Here's how much you should have saved by 40
What is the right amount to save for retirement? How much will I really need? These are questions that we get asked daily by clients, and we are happy to help you plan for your retirement. If you are already retired, we can help you review your income plan to make sure you are not overspending. The article we are sharing today comes from CNBC and explores how much one should have saved by age 40 and shares some tips on how we can all do a little better at saving for our future income needs.
Emmie Martin, CNBC
By the time you hit 40, you could be about halfway to retirement. Are your savings where you want them to be? Americans aged 40-49 with a 401(k) had an average balance of $103,500 as of the second quarter of 2018, according to data from Fidelity, the nation's largest retirement-plan provider. On average, individuals were contributing 8.4 percent of their paychecks while employers were matching 4.6 percent, putting the total savings rate for 40-somethings with 401(k)s at 13 percent.
While they're off to a good start, MagnifyMoney reports that the median Gen X household has only $15,780 in total savings. In short, many Americans need to further prioritize saving, if they can: Experts say you should have at least three to six months' worth of living expenses in an emergency fund and also be on your way to saving $1 million for retirement.
Here's exactly how much should you have saved by the time you enter your 40s.
What to have saved for retirement
Fidelity recommends having the equivalent of three times your annual salary saved. That means, if you earn $50,000 per year, by your 40th birthday, you should have $150,000 socked away. These should be funds you've allocated for the future, including anything in a retirement account such as a 401(k) or Roth IRA, plus any company matches, and can also include other amounts you have in long-term investments in index funds or with robo-advisers.
To get to that number, Fidelity recommends saving 15 percent of your annual income. Make sure to invest these funds instead of leaving them in a traditional low-interest savings account. "If you only saved money in an account that got no return, you'd have to save a lot more to reach your goal," Meghan Murphy, a VP at Fidelity, tells CNBC Make It. And, Murphy adds, "if you want to live a lavish life in retirement, you may want to save a little bit more," but "if you're perfectly content hanging out at home in retirement, you may need to save a little bit less."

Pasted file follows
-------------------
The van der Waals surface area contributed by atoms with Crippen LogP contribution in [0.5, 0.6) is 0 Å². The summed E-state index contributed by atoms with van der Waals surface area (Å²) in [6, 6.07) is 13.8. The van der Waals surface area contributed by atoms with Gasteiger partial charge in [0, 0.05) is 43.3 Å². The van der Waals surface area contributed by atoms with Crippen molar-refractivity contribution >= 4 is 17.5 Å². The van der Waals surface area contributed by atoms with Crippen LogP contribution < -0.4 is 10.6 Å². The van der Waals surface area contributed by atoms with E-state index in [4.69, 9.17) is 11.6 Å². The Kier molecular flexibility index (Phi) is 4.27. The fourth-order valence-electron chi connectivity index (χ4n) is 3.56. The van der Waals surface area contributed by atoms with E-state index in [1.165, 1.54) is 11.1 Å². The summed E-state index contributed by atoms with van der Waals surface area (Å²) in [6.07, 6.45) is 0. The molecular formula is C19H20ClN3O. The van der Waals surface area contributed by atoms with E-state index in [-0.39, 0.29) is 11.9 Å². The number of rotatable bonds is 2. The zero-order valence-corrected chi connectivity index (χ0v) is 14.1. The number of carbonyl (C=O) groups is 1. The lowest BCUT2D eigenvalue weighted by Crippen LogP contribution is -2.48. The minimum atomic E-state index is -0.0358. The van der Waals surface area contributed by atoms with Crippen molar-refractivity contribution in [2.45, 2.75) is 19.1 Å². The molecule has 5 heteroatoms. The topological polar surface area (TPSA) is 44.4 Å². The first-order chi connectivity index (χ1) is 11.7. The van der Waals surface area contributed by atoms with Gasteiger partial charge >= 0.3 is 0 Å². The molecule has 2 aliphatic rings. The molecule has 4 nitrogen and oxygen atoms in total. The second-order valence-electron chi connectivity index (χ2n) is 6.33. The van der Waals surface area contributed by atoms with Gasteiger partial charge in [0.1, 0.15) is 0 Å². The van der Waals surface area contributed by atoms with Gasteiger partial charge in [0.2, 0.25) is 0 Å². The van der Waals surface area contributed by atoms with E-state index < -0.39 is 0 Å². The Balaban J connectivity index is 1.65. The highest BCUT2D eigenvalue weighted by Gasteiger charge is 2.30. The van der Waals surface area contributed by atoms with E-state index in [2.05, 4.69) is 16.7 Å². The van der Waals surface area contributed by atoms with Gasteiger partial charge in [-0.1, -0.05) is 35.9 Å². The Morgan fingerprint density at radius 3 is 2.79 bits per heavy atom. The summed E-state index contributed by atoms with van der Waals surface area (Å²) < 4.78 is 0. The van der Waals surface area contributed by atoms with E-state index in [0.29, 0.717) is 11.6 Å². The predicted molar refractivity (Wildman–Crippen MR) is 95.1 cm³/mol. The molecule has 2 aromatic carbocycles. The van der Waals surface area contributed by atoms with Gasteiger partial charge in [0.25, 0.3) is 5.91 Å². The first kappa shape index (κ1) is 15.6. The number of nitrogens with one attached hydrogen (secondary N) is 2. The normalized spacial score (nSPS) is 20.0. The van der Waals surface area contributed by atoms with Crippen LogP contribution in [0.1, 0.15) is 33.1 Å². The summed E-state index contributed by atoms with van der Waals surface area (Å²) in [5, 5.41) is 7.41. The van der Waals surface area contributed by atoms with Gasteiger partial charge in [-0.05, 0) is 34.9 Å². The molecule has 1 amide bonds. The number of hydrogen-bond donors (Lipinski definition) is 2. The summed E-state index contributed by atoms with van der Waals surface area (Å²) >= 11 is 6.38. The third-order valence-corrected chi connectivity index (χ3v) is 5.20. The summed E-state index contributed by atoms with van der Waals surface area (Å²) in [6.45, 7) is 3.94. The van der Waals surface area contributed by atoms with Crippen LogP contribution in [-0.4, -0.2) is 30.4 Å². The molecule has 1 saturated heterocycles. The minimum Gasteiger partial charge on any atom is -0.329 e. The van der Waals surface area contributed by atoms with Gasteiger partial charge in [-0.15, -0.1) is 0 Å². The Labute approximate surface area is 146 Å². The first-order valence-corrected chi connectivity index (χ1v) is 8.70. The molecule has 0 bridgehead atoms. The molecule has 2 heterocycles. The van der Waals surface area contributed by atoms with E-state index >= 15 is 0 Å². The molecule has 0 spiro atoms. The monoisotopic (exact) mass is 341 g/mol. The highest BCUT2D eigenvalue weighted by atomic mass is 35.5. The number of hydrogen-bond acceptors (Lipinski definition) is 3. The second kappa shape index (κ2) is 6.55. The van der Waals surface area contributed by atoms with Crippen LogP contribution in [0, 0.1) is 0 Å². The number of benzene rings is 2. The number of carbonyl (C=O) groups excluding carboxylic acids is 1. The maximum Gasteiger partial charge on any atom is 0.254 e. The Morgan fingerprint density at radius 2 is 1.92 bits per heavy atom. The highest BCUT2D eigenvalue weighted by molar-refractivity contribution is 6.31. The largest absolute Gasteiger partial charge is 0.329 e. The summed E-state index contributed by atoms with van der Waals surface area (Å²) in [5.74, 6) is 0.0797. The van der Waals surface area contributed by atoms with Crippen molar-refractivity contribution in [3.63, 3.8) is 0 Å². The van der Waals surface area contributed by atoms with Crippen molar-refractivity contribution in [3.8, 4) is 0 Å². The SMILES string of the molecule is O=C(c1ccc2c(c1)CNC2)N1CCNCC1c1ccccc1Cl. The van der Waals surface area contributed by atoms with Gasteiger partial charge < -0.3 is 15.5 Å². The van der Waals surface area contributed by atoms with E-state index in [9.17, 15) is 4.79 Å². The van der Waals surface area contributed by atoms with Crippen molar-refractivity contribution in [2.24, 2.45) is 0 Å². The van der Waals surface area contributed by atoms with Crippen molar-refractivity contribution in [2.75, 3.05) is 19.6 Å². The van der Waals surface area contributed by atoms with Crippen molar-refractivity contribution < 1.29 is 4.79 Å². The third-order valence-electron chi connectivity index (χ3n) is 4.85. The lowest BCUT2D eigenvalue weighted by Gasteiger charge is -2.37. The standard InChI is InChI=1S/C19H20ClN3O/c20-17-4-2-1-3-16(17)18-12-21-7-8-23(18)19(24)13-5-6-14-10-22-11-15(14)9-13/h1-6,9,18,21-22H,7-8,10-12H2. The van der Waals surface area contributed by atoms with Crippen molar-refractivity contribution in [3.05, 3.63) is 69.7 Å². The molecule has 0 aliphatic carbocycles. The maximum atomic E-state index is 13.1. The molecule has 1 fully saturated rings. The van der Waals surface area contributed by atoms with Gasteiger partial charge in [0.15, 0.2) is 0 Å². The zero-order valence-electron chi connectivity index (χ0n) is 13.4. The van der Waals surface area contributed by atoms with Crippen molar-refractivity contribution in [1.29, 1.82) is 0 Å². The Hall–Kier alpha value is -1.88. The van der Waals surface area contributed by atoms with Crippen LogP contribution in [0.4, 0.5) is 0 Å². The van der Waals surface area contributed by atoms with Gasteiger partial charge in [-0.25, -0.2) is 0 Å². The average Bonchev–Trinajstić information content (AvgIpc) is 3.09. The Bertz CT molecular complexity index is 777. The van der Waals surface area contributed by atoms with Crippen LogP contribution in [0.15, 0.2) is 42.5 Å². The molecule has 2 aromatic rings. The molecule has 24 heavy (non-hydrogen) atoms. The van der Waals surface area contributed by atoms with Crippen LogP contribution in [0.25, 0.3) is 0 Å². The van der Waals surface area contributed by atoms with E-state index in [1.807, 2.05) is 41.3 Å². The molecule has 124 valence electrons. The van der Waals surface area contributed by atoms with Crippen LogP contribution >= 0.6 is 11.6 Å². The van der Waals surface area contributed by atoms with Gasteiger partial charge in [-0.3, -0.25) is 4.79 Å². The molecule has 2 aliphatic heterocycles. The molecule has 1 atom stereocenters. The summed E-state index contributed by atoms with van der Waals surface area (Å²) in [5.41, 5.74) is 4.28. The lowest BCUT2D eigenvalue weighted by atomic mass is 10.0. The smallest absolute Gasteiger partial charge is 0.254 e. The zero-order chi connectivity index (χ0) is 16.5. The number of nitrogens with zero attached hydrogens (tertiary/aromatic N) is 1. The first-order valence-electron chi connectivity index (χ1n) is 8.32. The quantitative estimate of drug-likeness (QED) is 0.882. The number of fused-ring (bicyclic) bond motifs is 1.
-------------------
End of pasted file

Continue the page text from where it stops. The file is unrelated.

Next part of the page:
However, 15 percent is still more than many Americans can sock away — and that's okay. "It's something to work towards over time," Murphy says. "Always make sure you're getting that company match, then try to increase your savings by 1 percent annually until you reach that 15 percent." Even if you're only able to contribute $30 per pay period, it's better than nothing. You can also consider putting any windfalls, large or small, directly into savings, such as pay increases, bonuses or cash gifts from family members. "That's an opportunity to say 'I'm going to take this chunk of money and I'm going to put it in an IRA' or 'I'm going to take this bonus and I'm going to put it in my 401(k),'" Murphy says.
What to have saved for emergencies
Experts advise that you build up an emergency fund that could cover at least three-to-six months of living expenses. Emergency funds can cushion the blow if you're struck by financial disaster, says best-selling author Dave Ramsey. Since something is always bound to go wrong, having money on hand will help.
"Car blows up. Transmission goes out. You bury a loved one. Grown kids move home again. Life happens, so be ready," Ramsey writes in "The Total Money Makeover." "This is not a surprise."
Suze Orman, personal finance expert and best-selling author of "Women & Money," agrees, though she recommends being even more prepared. "You need as much money in the bank that makes you feel secure," she says. "Don't go fooling yourself, 'It's okay, I can charge on a credit card, I can do this.' You should have at least eight months. Not six months, not three months. I'd like to see you have eight months to one year."
How to get started saving
If you're in your 20s or 30s, you still have decades to save for retirement. "The younger you are, the more time you have to make up for lost time," Murphy says. While it's advantageous to start early, if you're nearing 40 and only have a paltry amount put away, don't panic. At this point, "the best thing you can do is to set a goal," Murphy says. "It may not be, 'I'll have three times my income by the time I'm 40,' but maybe it's 'I'm going to do what I need to do to have twice my income.' Sometimes that is a matter of making a few changes to how you spend your paycheck."
If you aren't sure the best way for you to catch up, don't be afraid to ask an expert. "There is a wealth of knowledge available through employers, through financial experts, checklists and simple ways to help people start thinking about it," Murphy says. Saving, and saving for the future especially, can feel like making a dentist appointment: "It's something people don't want to think about, so they tend to put it off," Murphy explains. "But the longer you put it off, the harder it's going to be. So start early and ask lots of questions."